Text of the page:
Overall, though, the system seems to work. Some thought about the specific problems we’re trying to solve and the minimum measures that might actually effect that change would be nice, versus symbolic gestures that seem to lead to name-calling (at least at the top of this thread).

      • All I am saying is, hey, leave the fine business people and their stickers alone. They are right and good, and I like what they want to do, and I support them, and no one should have a semi-auto at Oddfellows ever. If a symbolic gesture doesn’t have an immediate impact on the conversation, that’s to be expected. If this can be a start, or at least a step in the direction of our society saying that we have gone too far with guns – and we totally have – then awesome. Maybe it’s like buying a livestrong bracelet (lol) or a pink ribbon. None of those things cured cancer or made a discernible difference from my seat in the nose-bleeds, but I see that pink ribbon and I become aware. I am reminded of the death and pain that cancer brings. Maybe when I am sufficiently aware, I do something like volunteer or contribute, or do a 3-day walk or otherwise make an effort.

        I don’t feel labeled and demeaned by any of this. There are some real scary gun-owning nut jobs, and even well intentioned gun owners cause a lot of grief in this country. So we get labels that don’t apply to everyone, but are born out of some real issues that should be fixed.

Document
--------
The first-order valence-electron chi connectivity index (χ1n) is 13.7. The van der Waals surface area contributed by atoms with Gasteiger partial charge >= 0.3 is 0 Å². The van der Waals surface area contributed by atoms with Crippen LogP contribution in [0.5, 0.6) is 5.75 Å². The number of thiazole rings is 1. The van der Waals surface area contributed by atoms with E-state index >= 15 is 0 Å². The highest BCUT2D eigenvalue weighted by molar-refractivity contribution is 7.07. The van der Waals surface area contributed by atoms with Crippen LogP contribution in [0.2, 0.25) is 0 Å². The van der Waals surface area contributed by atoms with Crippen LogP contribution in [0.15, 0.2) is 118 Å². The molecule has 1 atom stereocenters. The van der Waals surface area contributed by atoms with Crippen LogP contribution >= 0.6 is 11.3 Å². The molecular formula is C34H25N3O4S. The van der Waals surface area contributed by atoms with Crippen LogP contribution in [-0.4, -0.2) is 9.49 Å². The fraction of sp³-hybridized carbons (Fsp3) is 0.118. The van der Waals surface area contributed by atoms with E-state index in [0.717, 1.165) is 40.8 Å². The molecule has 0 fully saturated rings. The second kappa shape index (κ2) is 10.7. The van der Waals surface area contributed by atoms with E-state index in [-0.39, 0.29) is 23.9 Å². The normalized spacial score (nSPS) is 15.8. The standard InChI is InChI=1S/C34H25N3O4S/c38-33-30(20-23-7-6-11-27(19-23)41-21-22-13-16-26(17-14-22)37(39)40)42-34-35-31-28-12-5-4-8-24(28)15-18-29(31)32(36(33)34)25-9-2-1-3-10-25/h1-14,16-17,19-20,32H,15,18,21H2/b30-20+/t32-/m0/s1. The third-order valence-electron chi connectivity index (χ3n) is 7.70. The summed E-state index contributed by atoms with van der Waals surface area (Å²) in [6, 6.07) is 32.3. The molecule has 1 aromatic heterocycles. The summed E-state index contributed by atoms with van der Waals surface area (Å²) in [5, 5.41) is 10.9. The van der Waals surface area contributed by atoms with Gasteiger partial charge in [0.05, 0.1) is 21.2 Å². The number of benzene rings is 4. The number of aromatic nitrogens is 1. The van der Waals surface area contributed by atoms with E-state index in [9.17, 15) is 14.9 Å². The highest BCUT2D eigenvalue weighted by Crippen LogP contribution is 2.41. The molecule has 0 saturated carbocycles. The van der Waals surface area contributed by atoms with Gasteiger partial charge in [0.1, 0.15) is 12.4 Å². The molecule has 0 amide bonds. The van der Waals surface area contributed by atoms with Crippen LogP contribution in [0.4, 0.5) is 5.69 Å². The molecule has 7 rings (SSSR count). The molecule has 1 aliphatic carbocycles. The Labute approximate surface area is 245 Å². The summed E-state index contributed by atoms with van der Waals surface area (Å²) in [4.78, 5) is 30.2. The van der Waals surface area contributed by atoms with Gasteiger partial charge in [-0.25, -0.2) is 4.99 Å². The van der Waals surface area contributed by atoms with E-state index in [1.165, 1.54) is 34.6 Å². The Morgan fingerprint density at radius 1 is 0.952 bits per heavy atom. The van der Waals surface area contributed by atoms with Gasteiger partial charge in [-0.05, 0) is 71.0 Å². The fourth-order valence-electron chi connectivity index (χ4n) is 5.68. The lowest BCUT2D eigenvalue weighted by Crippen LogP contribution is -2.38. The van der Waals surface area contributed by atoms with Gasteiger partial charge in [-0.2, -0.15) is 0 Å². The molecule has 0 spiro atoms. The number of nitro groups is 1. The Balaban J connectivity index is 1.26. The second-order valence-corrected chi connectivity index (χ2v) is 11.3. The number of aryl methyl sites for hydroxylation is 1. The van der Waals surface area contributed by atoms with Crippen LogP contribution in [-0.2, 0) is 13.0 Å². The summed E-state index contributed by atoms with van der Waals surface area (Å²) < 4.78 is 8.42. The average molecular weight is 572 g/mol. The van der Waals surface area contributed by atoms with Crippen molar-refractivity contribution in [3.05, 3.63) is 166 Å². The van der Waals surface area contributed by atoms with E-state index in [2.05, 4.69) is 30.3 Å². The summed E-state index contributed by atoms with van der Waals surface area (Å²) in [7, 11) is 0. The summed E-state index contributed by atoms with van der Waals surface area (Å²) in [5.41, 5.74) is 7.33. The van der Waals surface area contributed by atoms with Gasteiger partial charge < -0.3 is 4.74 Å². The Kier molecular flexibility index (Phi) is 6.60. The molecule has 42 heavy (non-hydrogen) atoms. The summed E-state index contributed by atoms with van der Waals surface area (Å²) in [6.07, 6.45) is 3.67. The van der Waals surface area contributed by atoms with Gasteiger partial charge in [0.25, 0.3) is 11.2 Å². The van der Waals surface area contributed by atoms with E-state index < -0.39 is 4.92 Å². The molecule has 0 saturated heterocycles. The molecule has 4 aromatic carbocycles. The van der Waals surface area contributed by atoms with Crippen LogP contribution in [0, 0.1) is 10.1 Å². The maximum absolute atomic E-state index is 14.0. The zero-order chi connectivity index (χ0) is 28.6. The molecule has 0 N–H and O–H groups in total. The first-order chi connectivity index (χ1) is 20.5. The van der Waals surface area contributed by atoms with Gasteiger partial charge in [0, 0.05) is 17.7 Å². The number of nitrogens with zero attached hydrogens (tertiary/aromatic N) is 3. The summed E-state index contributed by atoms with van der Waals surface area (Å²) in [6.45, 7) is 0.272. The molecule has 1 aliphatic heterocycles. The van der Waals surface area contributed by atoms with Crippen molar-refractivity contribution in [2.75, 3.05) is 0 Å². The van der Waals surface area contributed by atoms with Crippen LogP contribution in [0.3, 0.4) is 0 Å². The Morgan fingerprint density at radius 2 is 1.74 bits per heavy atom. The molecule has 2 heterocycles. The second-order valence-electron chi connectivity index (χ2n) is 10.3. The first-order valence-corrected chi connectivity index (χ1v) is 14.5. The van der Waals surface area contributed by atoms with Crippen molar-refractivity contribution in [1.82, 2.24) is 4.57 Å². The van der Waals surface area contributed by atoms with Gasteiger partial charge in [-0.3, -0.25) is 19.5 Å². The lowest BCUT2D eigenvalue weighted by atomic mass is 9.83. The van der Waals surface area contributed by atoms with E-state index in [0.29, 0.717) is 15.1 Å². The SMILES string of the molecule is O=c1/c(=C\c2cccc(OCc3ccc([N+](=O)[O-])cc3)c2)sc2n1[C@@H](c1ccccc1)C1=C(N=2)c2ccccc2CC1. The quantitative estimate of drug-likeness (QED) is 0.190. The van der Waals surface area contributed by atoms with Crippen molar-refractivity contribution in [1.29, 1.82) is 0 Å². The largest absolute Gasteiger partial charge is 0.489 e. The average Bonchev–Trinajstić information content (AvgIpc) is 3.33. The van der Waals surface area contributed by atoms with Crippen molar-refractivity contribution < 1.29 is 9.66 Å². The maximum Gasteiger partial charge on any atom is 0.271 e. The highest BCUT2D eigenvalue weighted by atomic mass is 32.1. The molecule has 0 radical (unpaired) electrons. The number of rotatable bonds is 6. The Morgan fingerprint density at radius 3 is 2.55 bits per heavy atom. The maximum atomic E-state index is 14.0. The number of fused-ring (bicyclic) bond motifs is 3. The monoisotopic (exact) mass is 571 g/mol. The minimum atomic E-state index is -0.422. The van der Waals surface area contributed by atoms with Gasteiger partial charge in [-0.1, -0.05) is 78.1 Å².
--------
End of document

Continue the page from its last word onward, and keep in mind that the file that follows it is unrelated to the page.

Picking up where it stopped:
Also, I just don’t know what matter of course would cause me to amble down the street with a bushmaster strapped to my back. And then, hey, CUPCAKES. I just can’t see it happening. And if it did, I’d get it. If I dress like a bear, I’m not going to get mad about being mistaken for a rabid, marauding grizzly even though I just want to snuggle.

        And the ammo thing, it IS hard to find ammo. I’m not responsible for ammo production capacity, demand, or anything behind either eco force (like blind panic and maybe more than a little racism). But I think that if ammo consumption was regulated and if there were far less guns in this country, we probably wouldn’t have this problem.

  10. The “rep” made reference to “the Seattle Municipal Code that allows businesses the right to create conditions of entry to their establishment…” So, why did that code not apply when taverns and bars were forced to ban smoking, against their wishes?